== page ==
If you want to build your wealth, just start. So simple, yet so true. In my previous blog post we talked about the power of compounding. In other-words letting your money work for you. Here’s the catch. You actually have to actually put money into an account to take advantage of compounding or any other kind of investment vehicle. This is when the reality check happens. How can you predictably put aside an amount of money that you can set aside for investment purposes?
The answer is simple … and not so simple. Let’s start by asking yourself the following questions:
· How much money do you make?
· What are your obligations?
· And, how much money is left over that you can put toward emergencies, investments, and retirement?
Because you see, you really do need to fill the three buckets of saving – emergencies, investments and retirement. This holds true whether you are 25 or 55 years old. You need to plan based on your reality and you have to start sometime!
Now that you have decided that investing for your future is a good thing, something always happens to set you back. You need new brakes, your roof leaks or your kids need braces. Life happens at the most inopportune time putting your best plans on hold – yet again. But, by putting aside just $50, or more if you can, every pay period for investments/retirement you can begin to build real wealth.
Treat savings like an expense. Decide how many Starbucks you can forgo and put that money in a Roth IRA or a low entry point investment account or any number of other investment vehicles accessible to entry level investors like the ones listed below.
· Roth IRA
· Exchange-traded funds (EFTs)
· Mutual Funds
· Certificates of Deposit
Many of these investment/savings vehicles can be linked to an automatic deduction feature of your checking account making putting away money just another bill that you have to pay.
The Roth IRA is one of the best and easiest entry level investments to open. Roth IRAs offer new investors the ability to receive tax-free income later in life. You are not taxed on either the contributions or the earnings growth when the funds are withdrawn in retirement. That can result in a significant nest egg after decades of compounding growth. Contributions to your IRA can be made through automatic deductions from your checking account.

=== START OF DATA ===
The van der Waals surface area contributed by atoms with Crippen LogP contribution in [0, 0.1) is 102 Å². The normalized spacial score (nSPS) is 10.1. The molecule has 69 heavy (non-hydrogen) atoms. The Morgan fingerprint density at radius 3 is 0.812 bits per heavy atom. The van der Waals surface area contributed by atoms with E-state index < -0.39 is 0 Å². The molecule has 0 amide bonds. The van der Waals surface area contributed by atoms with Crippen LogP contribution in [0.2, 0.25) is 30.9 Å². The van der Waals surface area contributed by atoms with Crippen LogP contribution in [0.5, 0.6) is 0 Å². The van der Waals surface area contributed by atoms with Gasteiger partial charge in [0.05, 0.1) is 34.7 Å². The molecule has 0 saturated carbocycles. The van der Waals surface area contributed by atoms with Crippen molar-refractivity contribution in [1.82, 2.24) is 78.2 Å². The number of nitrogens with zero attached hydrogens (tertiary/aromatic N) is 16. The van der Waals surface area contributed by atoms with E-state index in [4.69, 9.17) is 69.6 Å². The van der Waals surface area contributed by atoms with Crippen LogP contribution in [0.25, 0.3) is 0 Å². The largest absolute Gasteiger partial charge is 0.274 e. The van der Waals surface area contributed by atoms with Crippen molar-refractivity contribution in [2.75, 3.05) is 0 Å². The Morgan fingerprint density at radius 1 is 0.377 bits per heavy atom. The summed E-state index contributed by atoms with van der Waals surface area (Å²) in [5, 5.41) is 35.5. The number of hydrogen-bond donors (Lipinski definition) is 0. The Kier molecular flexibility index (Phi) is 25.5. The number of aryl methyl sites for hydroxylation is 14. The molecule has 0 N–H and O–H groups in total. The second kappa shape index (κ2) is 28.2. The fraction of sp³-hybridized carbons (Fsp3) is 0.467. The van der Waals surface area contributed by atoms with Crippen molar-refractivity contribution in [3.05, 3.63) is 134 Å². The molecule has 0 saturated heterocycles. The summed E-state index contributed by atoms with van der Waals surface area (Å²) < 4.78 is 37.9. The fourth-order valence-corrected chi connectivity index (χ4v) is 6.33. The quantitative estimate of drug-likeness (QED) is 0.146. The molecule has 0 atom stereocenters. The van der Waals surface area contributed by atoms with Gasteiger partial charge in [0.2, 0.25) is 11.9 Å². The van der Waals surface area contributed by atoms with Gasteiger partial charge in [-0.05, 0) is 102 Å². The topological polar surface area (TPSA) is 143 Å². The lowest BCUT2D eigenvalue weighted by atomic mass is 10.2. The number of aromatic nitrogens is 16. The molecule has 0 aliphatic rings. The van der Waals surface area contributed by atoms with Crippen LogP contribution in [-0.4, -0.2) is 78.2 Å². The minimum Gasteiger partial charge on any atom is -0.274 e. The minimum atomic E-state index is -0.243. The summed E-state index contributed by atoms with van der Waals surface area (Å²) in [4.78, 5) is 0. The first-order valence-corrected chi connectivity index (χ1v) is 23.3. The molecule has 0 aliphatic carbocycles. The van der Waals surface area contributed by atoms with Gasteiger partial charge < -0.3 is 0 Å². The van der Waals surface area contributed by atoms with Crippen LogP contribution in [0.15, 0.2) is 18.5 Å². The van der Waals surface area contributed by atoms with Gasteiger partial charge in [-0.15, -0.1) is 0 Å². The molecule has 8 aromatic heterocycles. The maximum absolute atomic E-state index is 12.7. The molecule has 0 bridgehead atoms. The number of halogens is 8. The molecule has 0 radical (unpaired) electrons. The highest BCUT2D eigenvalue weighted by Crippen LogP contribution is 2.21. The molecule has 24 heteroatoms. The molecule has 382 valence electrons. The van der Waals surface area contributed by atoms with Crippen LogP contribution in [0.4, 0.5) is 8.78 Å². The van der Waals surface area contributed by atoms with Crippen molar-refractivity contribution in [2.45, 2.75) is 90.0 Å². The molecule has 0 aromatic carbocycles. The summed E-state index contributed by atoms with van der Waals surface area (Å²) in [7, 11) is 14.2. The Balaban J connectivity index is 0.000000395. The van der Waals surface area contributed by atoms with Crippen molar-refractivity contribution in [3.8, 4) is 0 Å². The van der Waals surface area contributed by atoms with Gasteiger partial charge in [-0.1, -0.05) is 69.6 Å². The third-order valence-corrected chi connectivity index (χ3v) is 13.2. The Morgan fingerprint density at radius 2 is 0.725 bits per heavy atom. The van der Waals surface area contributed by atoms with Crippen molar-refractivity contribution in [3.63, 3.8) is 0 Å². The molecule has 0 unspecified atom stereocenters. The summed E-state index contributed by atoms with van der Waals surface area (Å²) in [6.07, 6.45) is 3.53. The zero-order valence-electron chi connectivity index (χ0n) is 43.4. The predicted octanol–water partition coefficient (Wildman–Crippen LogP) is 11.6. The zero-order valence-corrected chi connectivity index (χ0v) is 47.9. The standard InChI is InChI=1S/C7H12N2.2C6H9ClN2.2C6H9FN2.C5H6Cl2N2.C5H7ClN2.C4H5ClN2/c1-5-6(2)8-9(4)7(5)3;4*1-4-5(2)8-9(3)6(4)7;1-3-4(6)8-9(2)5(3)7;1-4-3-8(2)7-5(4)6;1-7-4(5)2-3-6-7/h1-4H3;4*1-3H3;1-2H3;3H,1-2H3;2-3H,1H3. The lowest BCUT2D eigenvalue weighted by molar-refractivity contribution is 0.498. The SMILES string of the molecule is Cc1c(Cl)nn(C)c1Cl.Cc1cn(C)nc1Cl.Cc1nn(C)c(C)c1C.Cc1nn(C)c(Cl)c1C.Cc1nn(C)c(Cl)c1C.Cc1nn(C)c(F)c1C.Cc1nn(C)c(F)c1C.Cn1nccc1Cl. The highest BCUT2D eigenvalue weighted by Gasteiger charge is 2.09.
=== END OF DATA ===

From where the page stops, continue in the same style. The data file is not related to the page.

Many companies offer their employees 401k accounts. If you are lucky enough to work for a company that offers these and qualify, consider taking part in this program. A 401(k) plan is a qualified employer-sponsored retirement plan that eligible employees may make tax-deferred contributions from their salary or wages on a post-tax or pre-tax basis. Employers offering a 401(k) plan may make matching or non-elective contributions to the plan on behalf of eligible employees and may also add a profit-sharing feature to the plan. Earnings in a401(k) plan accrue on a tax-deferred basis. When you finally withdraw funds from your plan at retirement, you begin to enjoy the earnings of this plan but also face the tax consequences. Taxes on these accounts may vary depending on the type of account you open and when you take distribution.
Exchange-traded funds or ETFs have been growing in popularity since they were introduced over 20 years ago. Like stocks, ETFs can be bought or sold on an exchange at any time during the trading day. Like a mutual fund an ETF holds a bundle of assets like “tech stocks” or “eco stocks”. Entry level for these stocks can be very low and are worth looking into if funds are limited.
Mutual funds are similar to ETFs. They are both bundles of stocks but operate a little differently. The main difference is that ETFs generally have lower management fees and commissions than mutual funds. Mutual funds generally have higher minimums – sometimes a $1,000 or more. Mutual funds can be a great vehicle if you are able to put away a fixed amount of money every month and can qualify for the entry requirements.
Certificates of deposit are probably among the safest investments because they are insured by the FDIC or Federal Deposit Insurance Corp. Because the government insures the money, you can’t lose it in a “failed” investment category. Because of the safety of this investment, the interest rate paid is generally lower than a higher risk investment. And the penalty for early withdrawal is quite high.
The bottom line is that there are a variety of investment opportunities available to all – regardless of age, income and gender. But the calculus for success is this: Pick an investment and fund it, fund it, fund it!
This blog post gives you a brief overview of some of the strategies and vehicles available to investors at every entry point. If you’d like to learn more speak to a qualified investment planner or join us at our next Office Hours Kennett on Thursday, June 27th at The Creamery as Suzanne Heron of Lovett Advisors LLC walks us through how to create an investor mind set and plan for any age of investor!
Register today at www.officehourskennett.com